His humanitarian efforts and objection of conformity.
Edward makes all the difference.
A must read if one wants to understand the history of human kind.
This is a wonderfully written and well told biography of one of history's greatest scientists and a fascinating man. But if I were doing it again, I'd read instead of listen, because I'd skip the physics and concentrate on the biography. Hard to skip half chapters in an audiobook.
A great story, well written, Isaacson describes Einstein's human side along with his scientific theories. Definitely worth the credit and the time to listen. Outstanding narration as well.
What I enjoyed most about this book was Einstein was human. He had problems in his life, he had faults, any did not know everything. I like to tell people that he was a normal person just like you and me. However when I tell people that they look at me funny so you have to read the book in order to possibly come away with that concept. The book might have a few technical areas that deal with his theories, this may tend to bog some readers down just a bit, but I would urge that you would stay with it for the true life human realizations that comprise 90% of the book are well worth reading. I particularly liked the story when he was living in the Trenton New Jersey he called Princeton University to talk to the Dean, he was calling from a pay phone to ask the Dean what his address was because he was lost, he had gone for a walk and this was typical that he would not remember simple items in his life, like where his house was.
Einstein was definitely one of the greatest minds in humanity. His discoveries in science revolutionized physics. This book not only gives you an insight into his mind, his way of thinking and his life, but it also explains you very well all the theories he discovered.
Excellent book. Fascinating story of one of the most important people of the 20th century. He was literally a “living legend” for most of his life. For those of you who like a well-crafted biographies and/or enjoy science or physics—this is a must read!
I love to walk and run listening to audiobooks
This book ranks among the top books I have ever read - audio or conventional. It's educational, entertaining, fascinating and compelling. It gives a wonderful view into the person, but also a great perspective on being a German Jew during WWI and II, and a Jewish physicist during the dawning of the nuclear age.
Gosh, every page was memorable. This book is one of the best books I have ever read. And the narrator was superb.
becoming a citizen of both Switzerland and the US.
His attachment to his children.
this gave me much to think about. I had not been aware of his great popularity--that he liked it it-- nor that he was as immoral as regards to women as he was.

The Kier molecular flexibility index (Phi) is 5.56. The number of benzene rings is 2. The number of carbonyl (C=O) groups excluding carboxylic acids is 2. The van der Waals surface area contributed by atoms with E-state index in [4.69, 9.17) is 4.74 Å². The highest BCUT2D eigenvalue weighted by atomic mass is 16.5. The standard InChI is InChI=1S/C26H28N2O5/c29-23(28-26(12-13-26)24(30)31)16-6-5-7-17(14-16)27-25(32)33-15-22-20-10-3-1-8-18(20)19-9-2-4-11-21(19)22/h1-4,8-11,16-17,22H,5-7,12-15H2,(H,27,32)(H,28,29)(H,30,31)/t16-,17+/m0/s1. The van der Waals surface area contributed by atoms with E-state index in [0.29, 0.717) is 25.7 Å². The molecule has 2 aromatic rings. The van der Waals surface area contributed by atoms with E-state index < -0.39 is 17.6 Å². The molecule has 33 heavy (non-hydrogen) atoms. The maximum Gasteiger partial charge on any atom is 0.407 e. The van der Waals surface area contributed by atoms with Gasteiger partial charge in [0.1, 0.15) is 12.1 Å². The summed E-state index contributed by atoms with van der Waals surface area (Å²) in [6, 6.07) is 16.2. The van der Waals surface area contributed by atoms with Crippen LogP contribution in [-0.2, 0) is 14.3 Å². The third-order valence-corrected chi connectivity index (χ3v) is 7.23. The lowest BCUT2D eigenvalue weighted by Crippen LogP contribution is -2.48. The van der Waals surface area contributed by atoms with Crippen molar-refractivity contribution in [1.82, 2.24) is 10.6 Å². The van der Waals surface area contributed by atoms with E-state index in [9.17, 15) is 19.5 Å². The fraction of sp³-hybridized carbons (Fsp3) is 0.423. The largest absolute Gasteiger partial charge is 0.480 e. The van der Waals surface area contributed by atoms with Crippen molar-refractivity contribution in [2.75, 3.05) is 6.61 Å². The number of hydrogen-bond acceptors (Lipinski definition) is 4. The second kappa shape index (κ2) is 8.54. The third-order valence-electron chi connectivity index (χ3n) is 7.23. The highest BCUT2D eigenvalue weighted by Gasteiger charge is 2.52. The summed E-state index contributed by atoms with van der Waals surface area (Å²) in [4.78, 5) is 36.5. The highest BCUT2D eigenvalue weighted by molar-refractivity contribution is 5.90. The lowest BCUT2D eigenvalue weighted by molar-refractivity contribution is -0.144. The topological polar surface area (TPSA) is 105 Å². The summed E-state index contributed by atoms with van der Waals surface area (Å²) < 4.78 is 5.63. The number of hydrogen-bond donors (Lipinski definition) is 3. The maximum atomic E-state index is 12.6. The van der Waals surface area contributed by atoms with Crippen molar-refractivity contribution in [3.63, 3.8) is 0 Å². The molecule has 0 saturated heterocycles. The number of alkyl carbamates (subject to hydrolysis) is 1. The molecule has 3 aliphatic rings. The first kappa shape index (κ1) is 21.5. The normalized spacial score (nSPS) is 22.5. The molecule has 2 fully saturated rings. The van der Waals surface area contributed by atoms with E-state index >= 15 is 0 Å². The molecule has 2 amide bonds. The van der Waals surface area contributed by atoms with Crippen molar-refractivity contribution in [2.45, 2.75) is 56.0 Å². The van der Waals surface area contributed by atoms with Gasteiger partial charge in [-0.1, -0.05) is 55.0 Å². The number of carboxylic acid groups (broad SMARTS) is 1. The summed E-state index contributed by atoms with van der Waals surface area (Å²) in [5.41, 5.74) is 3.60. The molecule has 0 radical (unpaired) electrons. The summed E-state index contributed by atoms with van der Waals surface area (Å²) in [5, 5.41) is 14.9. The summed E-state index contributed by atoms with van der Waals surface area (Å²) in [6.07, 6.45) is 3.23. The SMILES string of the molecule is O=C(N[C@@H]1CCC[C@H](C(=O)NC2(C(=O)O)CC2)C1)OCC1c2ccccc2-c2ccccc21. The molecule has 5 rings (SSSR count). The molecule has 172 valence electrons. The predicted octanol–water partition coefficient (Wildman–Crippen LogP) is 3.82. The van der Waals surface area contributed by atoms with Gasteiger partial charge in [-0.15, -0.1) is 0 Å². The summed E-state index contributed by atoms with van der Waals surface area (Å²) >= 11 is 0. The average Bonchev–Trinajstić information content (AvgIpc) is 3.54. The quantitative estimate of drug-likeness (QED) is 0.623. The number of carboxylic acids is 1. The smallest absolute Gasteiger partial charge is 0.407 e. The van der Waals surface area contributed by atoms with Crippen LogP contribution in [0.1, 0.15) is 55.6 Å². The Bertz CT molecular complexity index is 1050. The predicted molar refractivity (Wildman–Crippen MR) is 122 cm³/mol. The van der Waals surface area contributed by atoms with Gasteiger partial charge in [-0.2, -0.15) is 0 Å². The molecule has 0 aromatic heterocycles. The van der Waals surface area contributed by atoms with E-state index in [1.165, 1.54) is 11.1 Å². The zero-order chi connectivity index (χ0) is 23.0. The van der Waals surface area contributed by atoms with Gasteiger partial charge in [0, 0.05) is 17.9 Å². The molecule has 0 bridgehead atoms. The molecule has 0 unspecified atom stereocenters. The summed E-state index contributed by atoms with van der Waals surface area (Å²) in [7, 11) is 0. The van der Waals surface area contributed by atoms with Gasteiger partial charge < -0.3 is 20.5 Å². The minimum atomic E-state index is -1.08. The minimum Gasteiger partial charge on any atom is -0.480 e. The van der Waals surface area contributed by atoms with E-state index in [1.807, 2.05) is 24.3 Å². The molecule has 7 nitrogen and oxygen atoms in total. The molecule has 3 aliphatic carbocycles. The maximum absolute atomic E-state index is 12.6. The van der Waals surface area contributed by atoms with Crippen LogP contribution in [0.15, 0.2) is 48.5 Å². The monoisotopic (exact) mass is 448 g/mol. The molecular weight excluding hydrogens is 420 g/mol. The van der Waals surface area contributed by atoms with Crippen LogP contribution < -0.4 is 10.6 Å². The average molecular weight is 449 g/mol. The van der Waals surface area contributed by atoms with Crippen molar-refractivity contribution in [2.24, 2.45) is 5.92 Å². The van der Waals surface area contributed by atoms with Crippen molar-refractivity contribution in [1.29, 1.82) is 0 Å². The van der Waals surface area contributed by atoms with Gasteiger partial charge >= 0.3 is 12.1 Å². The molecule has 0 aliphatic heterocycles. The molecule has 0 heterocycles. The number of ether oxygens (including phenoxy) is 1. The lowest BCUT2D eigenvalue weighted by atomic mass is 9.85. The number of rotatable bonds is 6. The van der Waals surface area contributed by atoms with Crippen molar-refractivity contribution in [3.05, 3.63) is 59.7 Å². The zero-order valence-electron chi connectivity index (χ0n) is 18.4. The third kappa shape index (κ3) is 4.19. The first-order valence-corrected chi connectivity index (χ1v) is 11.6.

This book rates high for not only the facts contained within, but the style in whichWalter Issacson puts it into words.
Edward Hermann should be credited with his pleasing narration in this and
Steve Job's biographies.
Definitely should read or listen to at minimum 2 of his books. He is a gifted biographer that has a way to have their life stories illuminate.
Do I really need to answer this? A Einstein.
I was saddened by both Jobs and Einstein. Einstein had a more difficult end/ with the addition of the part about Thomas Harvey. The worldwould be a better place without those like Thomas Harvey and his lack of grantingthe wishes of others. I think that Einstein's quest for the ultimate theory of an all encompassing theory pertaining to relativity is never solved. I do not agree with the Theory of Simultaneity as two distinct events canin reality occur at the same juncture of time and occur simultaneously. The synchronization of time since Einstein's death, and the advent of advancement to have a coordinated level to measure with exactness time coordinates-leaves this theory at best questionable.At Y2K, America was in contact with Australia to know that the turn of the century wasindeed without failure. This occurred at one simultaneous time, with the assistance of synchronization. Yes, observing time, at 288 millionth's of a second does leave some space, but that is for the human eye and perception as opposed to reality.
Assessing the book, it was indeed enjoyable. If you can ignore Issacson's tendency to lean on one certain word, you will find hisbiographies quite intriguing. Lament, lamenting, and lamented for this book. As for the Steve Job's biography the word was petulant. Issacson has a widevocabulary yet enjoys leaning on specific words which can be redundant. Havingwritten that, he is one of the master's of modern biographers.
I just follow the signs!
Definitely recommend it ! I feel like I really got to know Einstein. It was both interesting and at the same very detailed which is a difficult balance.